Our Pipeline


Our Pipeline

About the Y-mAbs development pipeline of therapies

Y-mAbs Therapeutics has an expanding portfolio that features accelerated FDA approval for naxitamab and investigational GD2-SADA and CD38-SADA.

The safety and efficacy of the investigational products have not been established by health authorities, or approved for use in the United States or globally.

Broad and Advanced Clinical Product Development Program



Neuroectoderm-derived tumors, sarcomas, and embryonal tumors are difficult to cure when they have metastasized. These cancers include neuroblastoma, retinoblastoma, melanoma, small cell lung cancer, brain tumors, osteosarcoma, rhabdomyosarcoma, Ewing’s sarcoma, liposarcoma, fibrosarcoma, leiomyosarcoma, and other soft-tissue sarcomas in adults. One of the common tumor antigens on the cell surface of all of these tumors is called disialoganglioside or GD2. Numerous research laboratories have recently discovered that, in addition, surface GD2 is present on breast cancer stem cells, neuroectodermal, and mesenchymal stem cells.

Our humanized monoclonal antibody has been granted Orphan Drug Designation (ODD) and Rare Pediatric Disease Designation (RPDD).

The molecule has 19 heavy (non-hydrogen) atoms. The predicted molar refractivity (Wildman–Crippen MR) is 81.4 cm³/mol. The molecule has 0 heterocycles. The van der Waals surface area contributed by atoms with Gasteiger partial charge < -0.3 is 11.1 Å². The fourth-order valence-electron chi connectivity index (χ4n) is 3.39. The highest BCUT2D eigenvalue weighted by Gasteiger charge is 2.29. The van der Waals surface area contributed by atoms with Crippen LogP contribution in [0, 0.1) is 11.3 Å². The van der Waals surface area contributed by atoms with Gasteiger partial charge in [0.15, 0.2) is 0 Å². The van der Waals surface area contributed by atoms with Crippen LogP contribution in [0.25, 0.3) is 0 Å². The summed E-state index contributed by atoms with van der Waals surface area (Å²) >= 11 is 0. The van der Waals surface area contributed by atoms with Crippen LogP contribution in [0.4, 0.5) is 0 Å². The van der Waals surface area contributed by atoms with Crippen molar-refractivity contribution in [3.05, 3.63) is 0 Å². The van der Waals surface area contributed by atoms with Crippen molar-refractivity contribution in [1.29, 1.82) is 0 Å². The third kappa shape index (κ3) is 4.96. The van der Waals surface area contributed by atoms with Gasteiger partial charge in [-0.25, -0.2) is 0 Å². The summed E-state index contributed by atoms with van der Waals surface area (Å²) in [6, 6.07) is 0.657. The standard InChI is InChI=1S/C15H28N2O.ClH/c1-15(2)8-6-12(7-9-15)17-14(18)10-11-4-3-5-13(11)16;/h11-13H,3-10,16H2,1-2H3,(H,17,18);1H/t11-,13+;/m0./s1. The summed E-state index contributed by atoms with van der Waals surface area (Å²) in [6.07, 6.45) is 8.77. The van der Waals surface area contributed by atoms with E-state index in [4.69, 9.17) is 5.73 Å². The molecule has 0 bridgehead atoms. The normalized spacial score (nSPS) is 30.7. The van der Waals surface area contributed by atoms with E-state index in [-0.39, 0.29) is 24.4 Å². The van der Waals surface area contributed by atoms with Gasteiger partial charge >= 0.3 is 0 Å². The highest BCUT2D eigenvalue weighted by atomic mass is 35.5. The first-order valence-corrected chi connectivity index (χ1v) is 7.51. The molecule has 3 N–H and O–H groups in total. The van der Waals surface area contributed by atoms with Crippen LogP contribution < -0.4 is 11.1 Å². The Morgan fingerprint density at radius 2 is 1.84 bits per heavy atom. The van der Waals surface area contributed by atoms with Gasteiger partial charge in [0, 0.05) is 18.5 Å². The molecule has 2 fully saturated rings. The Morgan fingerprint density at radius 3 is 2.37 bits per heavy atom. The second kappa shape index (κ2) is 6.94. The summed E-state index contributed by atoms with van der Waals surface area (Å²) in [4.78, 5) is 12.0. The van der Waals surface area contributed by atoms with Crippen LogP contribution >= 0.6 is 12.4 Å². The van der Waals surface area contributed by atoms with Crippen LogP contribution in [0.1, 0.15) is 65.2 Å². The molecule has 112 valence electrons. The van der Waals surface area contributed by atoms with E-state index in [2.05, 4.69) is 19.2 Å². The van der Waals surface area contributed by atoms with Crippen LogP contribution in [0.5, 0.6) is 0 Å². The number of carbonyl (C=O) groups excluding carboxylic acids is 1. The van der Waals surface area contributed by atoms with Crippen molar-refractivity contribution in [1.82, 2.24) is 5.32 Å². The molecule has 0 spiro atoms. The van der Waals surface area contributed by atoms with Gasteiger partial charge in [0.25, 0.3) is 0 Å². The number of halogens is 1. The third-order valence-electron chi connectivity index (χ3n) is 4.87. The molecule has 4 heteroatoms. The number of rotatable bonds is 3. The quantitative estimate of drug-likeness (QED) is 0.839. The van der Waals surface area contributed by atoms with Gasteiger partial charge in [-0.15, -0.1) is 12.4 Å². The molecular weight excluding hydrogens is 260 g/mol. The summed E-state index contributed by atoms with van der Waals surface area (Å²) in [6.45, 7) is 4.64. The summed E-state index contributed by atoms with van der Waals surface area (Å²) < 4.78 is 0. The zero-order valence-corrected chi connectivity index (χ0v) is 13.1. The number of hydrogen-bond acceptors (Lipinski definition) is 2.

The GD2-SADA construct was created using our SADA technology, which was licensed by the Company from Memorial Sloan Kettering Cancer Center and Massachusetts Institute of Technology. The SADA technology utilizes a pre-targeted payload delivery method where antibody constructs assemble in tetramers and bind to the tumor target. Unbound constructs predictably disassemble into smaller antibody fragments and are excreted through the kidneys within hours after administration. In a second infusion, a radioactive payload binds to the antibody constructs attached to the tumor target in order to radiate the tumor. This provides the possibility of targeting tumors with precision while minimizing radiation of normal tissues. We believe that the SADA technology platform can deliver a variety of payloads and could potentially be developed against multiple tumor targets, as well as for theragnostic purposes.

In the first in human clinical phase 1 trial (Study 1001) for the treatment of SCLC, melanoma and sarcomas, GD2-SADA is administered at various timepoints before administration of 177Lu-DOTA payload. The trial will be composed of three parts. The first part addresses optimization of protein doses and spacing between SADA protein administration and payload administration. Second part addresses optimal, safe levels of the payload delivery. In the third part, repeated exposures are investigated in order to try mapping out long-term safety signals.